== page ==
Patricia Anderson (@pfanderson) and I started discussing an idea of organizing hashtags for cancer care about two weeks ago. I wrote up an initial post for the American Society of Clinical Oncology, and the positive response has been remarkable. But we wanted to share with the Mayo community as well.
The idea to organize is based around the success of the #bcsm [breast cancer social media] community on Twitter, which now has developed into a real resource for support and advocacy. In addition, it has attracted physicians to participate. Wouldn't it be great if similar resources were available for other cancer patients?
To Patricia's and my surprise, since that first post there has been support from all types of stakeholders: patients, clinicians, patient organizations, professional societies, and more. Patricia has a great explanation beyond my initial idea. And we're not close to having "the answer". But maybe the time is right for hashtag evolution to be embedded with meaning in a different way than before.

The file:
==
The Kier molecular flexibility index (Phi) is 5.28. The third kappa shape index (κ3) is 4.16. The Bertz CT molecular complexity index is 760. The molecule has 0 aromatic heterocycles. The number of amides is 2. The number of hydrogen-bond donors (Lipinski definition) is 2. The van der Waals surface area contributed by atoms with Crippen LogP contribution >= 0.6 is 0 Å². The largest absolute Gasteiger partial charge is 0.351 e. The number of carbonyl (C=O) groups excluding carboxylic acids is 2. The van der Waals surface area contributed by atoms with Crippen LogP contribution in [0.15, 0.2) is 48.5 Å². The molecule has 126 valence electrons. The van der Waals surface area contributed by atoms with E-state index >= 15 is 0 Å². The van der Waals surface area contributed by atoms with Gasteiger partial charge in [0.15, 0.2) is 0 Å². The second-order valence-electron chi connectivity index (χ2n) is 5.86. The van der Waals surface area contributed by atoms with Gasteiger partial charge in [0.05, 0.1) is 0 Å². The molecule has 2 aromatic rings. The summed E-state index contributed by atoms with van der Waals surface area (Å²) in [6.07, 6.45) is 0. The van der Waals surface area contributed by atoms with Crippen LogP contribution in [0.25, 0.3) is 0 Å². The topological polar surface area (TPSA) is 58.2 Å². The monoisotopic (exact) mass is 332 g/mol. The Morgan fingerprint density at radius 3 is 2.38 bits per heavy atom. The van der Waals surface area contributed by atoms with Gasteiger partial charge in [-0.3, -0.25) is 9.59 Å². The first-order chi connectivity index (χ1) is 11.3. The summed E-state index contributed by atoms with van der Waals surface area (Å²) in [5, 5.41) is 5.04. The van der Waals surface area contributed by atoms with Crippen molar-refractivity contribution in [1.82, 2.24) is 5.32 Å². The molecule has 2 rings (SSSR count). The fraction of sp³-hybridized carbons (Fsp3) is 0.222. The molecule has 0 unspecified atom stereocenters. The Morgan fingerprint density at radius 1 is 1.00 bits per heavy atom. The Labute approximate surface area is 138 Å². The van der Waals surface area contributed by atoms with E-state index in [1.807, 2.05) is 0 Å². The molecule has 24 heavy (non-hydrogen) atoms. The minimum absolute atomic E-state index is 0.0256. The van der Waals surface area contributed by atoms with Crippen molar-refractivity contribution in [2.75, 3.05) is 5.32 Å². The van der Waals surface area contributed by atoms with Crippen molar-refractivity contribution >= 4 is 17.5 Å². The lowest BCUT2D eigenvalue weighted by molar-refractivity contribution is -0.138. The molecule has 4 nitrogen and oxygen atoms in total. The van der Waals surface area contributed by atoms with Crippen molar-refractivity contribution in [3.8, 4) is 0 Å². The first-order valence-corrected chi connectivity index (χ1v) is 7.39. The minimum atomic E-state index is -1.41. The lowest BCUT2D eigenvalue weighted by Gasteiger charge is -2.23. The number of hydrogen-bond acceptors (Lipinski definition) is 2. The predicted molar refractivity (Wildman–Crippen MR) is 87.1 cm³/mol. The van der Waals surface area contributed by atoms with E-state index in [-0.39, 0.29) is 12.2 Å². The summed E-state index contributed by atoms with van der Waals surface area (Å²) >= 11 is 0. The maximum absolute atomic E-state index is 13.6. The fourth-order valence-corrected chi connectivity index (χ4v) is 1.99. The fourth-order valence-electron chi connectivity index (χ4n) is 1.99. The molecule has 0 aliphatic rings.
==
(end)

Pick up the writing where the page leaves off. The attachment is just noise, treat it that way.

We're calling it the health tag ontology project. A tag ontology is a structured system, more 'top-down' than 'bottom-up'. While the conventional wisdom would suggest the latter works better in social media, for certain areas where there is a hunger for reliable content, support, and resources a top-down approach that's responsive and collaborative might work.
In my opinion, this kind of system might work best if it is patient-centered, disease-specific and open source for flexible development. If there's a way we can use hashtags to attract clinicians to get online and interact with each other and with patients, it's worth a try. But we want to listen first before proposing anything definitive.
What do you think? We'd love to hear your ideas here.